Saab’s main blue collar union IF Metall says it is in “continuous contact” with the automaker’s other main unions as the manufacturer enters its second day of talks with Chinese investors who have already injected US$7.5m.
Those proposals seemed to have been dashed by General Motors’ insistence it would not continue with existing technology licences or the supply of 9-4X vehicles, if there was a change of control, but the Swedes and Chinese have now reconvened to attempt to thrash out a solution as new wage deadlines loom.
IF Metall, along with Saab’s other unions, have seen their members’ salaries guaranteed by the Swedish state for three months but that money ran out on 21 October with November’s salaries now starting to occupy the labour bodies’ thoughts.
“We have continuous contact with [the] unions, but we are all in the same situation because we don’t know what is going on,” IF Metall legal adviser Darko Davidovic told just-auto from Sweden. “Of course this is a stressed situation.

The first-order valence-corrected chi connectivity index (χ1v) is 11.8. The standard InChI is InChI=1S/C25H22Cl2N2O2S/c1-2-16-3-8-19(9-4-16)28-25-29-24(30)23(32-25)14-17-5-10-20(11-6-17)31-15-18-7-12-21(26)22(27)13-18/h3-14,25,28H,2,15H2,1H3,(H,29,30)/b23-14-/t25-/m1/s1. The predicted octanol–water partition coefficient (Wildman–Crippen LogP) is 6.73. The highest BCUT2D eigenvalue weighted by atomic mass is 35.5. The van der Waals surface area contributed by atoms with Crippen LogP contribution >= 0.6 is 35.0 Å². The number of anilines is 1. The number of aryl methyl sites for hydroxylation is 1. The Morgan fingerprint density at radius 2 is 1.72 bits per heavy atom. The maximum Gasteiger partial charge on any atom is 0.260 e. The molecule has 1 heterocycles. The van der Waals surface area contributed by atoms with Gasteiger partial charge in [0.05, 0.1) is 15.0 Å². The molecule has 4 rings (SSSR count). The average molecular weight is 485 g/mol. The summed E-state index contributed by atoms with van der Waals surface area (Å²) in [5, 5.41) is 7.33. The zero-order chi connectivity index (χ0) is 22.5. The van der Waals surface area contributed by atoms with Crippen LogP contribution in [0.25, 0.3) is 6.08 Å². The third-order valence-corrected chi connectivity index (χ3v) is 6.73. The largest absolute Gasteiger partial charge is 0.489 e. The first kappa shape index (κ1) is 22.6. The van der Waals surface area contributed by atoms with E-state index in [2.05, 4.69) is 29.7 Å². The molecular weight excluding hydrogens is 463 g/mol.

“Something was not right because GM did not want to talk with us, did not want to give us any answers about anything. So the thing we try to do now is to get as much information as we can – we know there have been conversations between Saab, Youngman and Pang Da yesterday (8 November) and they are going to talk today also.”
Davidovic revealed the Chinese had put in SEK50m (US$7.5m) which, based on previous union estimates of Saab’s monthly wage bill, would just about cover the automaker’s almost 4,000 strong workforce salary requirements.
IF Metall members’ next due wage date is 26 November but Davidovic noted a meeting was due four days previously to demonstrate how Saab would pay its suppliers who are owed around EUR150m.
Speculation has centred on whether talks between the Chinese and Swedish parties could focus on tweaking the proposed new ownership structure. In its present guise, the deal envisaged manufacturer Youngman taking a 60% share and distributor Pang Da 40%.
Despite GM saying it could not allow the new Saab owners to license its technology if there was a change of control, the US automaker nonetheless noted it was prepared to continue supplying powertrains and components.
Youngman was not immediately available for comment.